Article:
Benchtop experiments demonstrate the promise of hydrogel-assisted enzyme-induced carbonate precipitation (EICP) as a means of enhancing EICP for soil stabilization. Enzyme-induced carbonate precipitation uses hydrolysis of urea (ureolysis) catalyzed by the urease enzyme to precipitate CaCO3 in the presence of urea and calcium in a water-based solution. Xanthan and guar gum biopolymers and an inert polyol-cellulose hydrogel were used to assess the ability of a hydrogel to enhance EICP by retaining reaction product around the soil particles. The experiments were conducted in sand-filled paper cups and soilless glass beakers at 1.66 and 0.33 M of initial calcium chloride (CaCl2) concentrations using high-activity and low-activity plant urease. Ureolysis and CaCO3 precipitation occurred in all hydrogel-assisted EICP tests, suggesting that the hydrogels used in this study do not interfere with EICP. Furthermore, hydrogel-assisted EICP appeared to retain moisture for extended periods of time and reduce penetration of the EICP solution into the soil, extending reaction time, increasing precipitation efficiency, and enhancing the formation of a crust. Gas bubble formation in the hydrogel solutions suggests that ammonia (NH3) and/or carbon dioxide (CO2) off-gassing may be reduced, which may also increase precipitation efficiency. Guar and xanthan gums were found to have the greatest water retention ability and to significantly reduce water evaporation.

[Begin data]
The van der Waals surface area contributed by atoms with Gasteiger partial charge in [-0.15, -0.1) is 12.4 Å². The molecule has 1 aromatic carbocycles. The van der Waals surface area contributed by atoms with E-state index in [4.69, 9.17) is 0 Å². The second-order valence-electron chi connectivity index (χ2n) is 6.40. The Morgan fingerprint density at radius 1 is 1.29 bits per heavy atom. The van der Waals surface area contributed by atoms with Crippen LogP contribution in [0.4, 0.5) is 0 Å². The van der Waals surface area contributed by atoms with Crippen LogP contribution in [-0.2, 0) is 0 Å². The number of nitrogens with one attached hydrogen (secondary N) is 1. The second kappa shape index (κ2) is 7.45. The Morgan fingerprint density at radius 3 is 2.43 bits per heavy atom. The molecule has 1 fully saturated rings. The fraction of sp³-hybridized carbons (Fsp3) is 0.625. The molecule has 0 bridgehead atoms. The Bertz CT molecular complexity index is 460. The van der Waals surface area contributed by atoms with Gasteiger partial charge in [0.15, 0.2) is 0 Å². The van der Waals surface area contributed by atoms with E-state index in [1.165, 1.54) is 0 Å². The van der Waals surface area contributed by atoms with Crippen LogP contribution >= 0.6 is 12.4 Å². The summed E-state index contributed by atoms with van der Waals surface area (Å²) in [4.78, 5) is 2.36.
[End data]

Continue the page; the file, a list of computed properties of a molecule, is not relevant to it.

Original languageEnglish (US)
Article number04016089
JournalJournal of Materials in Civil Engineering
Issue number10
StatePublished - Oct 1 2016


  • Biopolymer
  • Carbonate precipitation
  • Enzyme-induced carbonate precipitation
  • Guar
  • Hydrogel
  • Hydrolysis of urea
  • Surficial soil stabilization
  • Ureolysis
  • Xanthan

ASJC Scopus subject areas

  • Civil and Structural Engineering
  • Building and Construction
  • Materials Science(all)
  • Mechanics of Materials


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